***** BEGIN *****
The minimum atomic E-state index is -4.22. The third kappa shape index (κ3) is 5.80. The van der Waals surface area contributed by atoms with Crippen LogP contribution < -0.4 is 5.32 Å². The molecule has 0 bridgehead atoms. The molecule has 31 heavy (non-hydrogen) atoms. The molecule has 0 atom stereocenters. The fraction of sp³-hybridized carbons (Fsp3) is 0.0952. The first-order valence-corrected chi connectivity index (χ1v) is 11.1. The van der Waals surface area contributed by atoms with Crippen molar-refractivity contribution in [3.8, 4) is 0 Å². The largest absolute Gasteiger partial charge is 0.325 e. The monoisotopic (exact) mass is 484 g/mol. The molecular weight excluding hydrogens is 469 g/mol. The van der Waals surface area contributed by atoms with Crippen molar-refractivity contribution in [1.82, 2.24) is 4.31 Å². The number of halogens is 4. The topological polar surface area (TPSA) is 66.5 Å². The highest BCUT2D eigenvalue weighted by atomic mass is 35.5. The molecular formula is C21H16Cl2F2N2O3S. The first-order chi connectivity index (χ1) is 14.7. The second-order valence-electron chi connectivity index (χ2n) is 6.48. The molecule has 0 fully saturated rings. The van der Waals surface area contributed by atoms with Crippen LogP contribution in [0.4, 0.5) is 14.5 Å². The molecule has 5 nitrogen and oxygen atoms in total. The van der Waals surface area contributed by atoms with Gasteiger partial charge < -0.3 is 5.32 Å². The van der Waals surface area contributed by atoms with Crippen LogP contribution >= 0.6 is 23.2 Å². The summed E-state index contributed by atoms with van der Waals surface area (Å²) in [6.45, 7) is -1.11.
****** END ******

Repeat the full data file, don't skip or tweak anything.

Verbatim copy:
The minimum atomic E-state index is -4.22. The third kappa shape index (κ3) is 5.80. The van der Waals surface area contributed by atoms with Crippen LogP contribution < -0.4 is 5.32 Å². The molecule has 0 bridgehead atoms. The molecule has 31 heavy (non-hydrogen) atoms. The molecule has 0 atom stereocenters. The fraction of sp³-hybridized carbons (Fsp3) is 0.0952. The first-order valence-corrected chi connectivity index (χ1v) is 11.1. The van der Waals surface area contributed by atoms with Crippen molar-refractivity contribution in [3.8, 4) is 0 Å². The largest absolute Gasteiger partial charge is 0.325 e. The monoisotopic (exact) mass is 484 g/mol. The molecular weight excluding hydrogens is 469 g/mol. The van der Waals surface area contributed by atoms with Crippen molar-refractivity contribution in [1.82, 2.24) is 4.31 Å². The number of halogens is 4. The topological polar surface area (TPSA) is 66.5 Å². The highest BCUT2D eigenvalue weighted by atomic mass is 35.5. The molecular formula is C21H16Cl2F2N2O3S. The first-order chi connectivity index (χ1) is 14.7. The second-order valence-electron chi connectivity index (χ2n) is 6.48. The molecule has 0 fully saturated rings. The van der Waals surface area contributed by atoms with Crippen LogP contribution in [0.4, 0.5) is 14.5 Å². The molecule has 5 nitrogen and oxygen atoms in total. The van der Waals surface area contributed by atoms with Gasteiger partial charge < -0.3 is 5.32 Å². The van der Waals surface area contributed by atoms with Crippen LogP contribution >= 0.6 is 23.2 Å². The summed E-state index contributed by atoms with van der Waals surface area (Å²) in [6.45, 7) is -1.11.